The Corner

National Security & Defense

What Is the Antidote to Radical Islam?

“Radical Islam is the problem, moderate Islam is the solution” has been my watchword since 2002, meaning that Islam’s many problems will only be solved when Muslims leave Islamism, an attempt to regress to a medieval model, and favor a modern, moderate, and good-neighborly version of their faith.

Plenty of people disagree with this analysis but, until now, no one offered an alternate solution. Now, Murat Yetkin of the Hürriyet Daily News in Turkey has done so in a recent column, “Antithesis of radical Islam is not moderate Islam, it is secularism.”  

He finds my solution old and discredited: “As radical Islamist movements started to emerge, politicians in the West . . . tried to recruit ‘moderates’,” building them up “without realizing or bothering to understand that they would become the new radicals.” Yetkin locates this pattern variously in Afghanistan, Pakistan, Egypt, Iraq, and Syria.

The real antithesis of radical Islam, he posits, is not moderate Islam, but rather “separating state affairs from religion.” Secularists, the West can rest assured, won’t turn against it. Calling for a revival of Atatürk’s secularism, Yetkin approves of a recent speech by Turkish opposition leader Kemal Kılıçdaroğlu urging Muslims to adopt secularism as “the antidote to terror.”

In reply, I start by noting that secularism has two quite different meanings:

‐ Separation of church and state: This kind of secularism, which Yetkin alludes to, is not “the antidote to terror” (think Communists) but it does offer a previous method to avoid religious conflicts. Indeed, secularism evolved out of the ferocity of religious wars in seventeenth-century Europe, providing a live-and-let-live haven from faith-inspired violence. What worked in Europe four centuries ago will work again in Muslim-majority countries today.

Yetkin is right to promote a secular order. I also do so by calling on Western governments always to work against Islamists, to cooperate warily with tyrants, and to exuberantly support liberals and secularists.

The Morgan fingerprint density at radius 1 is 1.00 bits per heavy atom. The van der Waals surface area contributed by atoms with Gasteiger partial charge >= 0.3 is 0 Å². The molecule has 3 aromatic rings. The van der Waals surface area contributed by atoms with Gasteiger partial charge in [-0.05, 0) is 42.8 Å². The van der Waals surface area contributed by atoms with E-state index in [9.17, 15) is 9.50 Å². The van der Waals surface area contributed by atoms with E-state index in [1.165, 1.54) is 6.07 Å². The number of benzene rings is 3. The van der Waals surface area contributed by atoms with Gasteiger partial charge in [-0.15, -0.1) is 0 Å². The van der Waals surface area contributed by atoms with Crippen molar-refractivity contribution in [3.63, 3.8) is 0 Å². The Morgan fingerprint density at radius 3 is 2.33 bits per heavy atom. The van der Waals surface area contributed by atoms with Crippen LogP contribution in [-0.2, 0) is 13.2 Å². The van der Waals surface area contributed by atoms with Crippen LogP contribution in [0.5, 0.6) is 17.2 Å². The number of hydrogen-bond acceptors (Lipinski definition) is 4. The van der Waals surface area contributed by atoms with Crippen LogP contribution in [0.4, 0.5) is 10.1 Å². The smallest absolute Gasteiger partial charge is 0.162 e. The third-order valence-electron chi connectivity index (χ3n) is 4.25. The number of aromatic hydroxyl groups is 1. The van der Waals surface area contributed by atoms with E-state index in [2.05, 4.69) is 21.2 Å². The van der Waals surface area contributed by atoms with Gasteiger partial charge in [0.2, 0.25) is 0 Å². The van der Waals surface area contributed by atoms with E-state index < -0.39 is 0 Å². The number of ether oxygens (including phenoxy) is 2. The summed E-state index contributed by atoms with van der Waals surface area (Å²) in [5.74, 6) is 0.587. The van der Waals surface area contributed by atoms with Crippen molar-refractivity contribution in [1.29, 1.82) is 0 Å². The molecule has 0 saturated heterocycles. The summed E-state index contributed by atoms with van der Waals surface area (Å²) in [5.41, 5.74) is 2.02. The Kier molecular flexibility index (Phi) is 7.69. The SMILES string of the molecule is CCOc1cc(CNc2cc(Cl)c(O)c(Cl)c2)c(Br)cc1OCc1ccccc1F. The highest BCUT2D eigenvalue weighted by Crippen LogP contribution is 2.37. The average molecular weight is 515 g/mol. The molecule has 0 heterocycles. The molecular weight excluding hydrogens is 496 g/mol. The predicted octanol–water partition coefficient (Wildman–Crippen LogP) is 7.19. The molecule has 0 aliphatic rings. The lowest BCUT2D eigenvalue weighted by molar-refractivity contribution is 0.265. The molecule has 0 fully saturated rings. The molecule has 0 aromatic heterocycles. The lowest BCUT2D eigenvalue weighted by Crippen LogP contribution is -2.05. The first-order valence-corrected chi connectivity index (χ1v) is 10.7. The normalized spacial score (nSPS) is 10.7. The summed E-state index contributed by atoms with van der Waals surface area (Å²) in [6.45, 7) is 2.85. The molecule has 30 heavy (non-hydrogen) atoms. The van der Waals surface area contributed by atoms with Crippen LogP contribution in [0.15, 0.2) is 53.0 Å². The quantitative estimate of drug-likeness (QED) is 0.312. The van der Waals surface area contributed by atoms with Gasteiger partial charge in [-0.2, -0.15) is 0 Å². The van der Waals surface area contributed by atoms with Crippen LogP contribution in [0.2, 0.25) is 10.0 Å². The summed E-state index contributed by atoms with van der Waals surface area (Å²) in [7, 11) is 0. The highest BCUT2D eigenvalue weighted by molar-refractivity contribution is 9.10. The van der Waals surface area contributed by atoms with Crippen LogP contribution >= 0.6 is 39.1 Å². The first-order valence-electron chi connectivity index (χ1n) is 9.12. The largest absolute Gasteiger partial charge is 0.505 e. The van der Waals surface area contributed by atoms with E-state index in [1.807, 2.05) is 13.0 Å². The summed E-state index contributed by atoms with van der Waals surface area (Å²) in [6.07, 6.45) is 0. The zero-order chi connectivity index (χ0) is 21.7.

‐ Irreligiosity: Secularism also means rejecting faith — similar to agnosticism or atheism. Quietly, irreligiosity is spreading among Muslims; organizations of ex-Muslims, an unprecedented phenomenon, have appeared in twelve countries. One analysis finds that 25 percent of Arabic-speakers have become atheists.

But even if this (high) number is accurate, 75 percent of the population remains believing. Moderate Islam applies to them, offering sound ideas to replace the repugnant ones of Islamism. In this sense, Yetkin is wrong, for irreligiosity cannot fulfill the spiritual longings of most Muslims. Moderate Islam can. It therefore offers the main solution to radical Islam.

But I partially concede Yetkin’s point: Together, moderate Islam and secularism are the answer to radical Islam; so too is conversion to other religions. Nearly anything works that takes Muslims away from the Islamist mentality. 

Most Popular


An Idea for Student Loans: Get Rid of Them

Here is a three-part plan for something practical the federal government could do to relieve college-loan debt. Step 1: The federal government should stop making college loans itself and cease guaranteeing any such loans. Step 2: It should prohibit educational lending by federally regulated financial institutions ... Read More

A Reckoning Is in Store for Democrats

The crisis of the Democrats is becoming more evident each week. Those of us who have been loudly predicting for years that the Russian-collusion argument would be exposed as a defamatory farce, and that the authors of it would eventually pay for it, are bemused at the fallback position of the Trump-haters: that ... Read More
White House


Some of you will be familiar with a lefty, partisan Democratic organization called MoveOn, formerly MoveOn.Org. It was founded during an investigation into President Bill Clinton’s shenanigans (which were not, Democratic mythology notwithstanding, strictly sexual in nature) and argued that it was time for the ... Read More

Why ‘Stop Sanders’?

'Where is the wisdom we have lost in knowledge?” T. S. Eliot asked. “Where is the knowledge we have lost in information?” And where is the intelligence we have lost in cleverness? Cleverness is the plague of our political classes, an influenza of the intellect. The consultants are always trying to ... Read More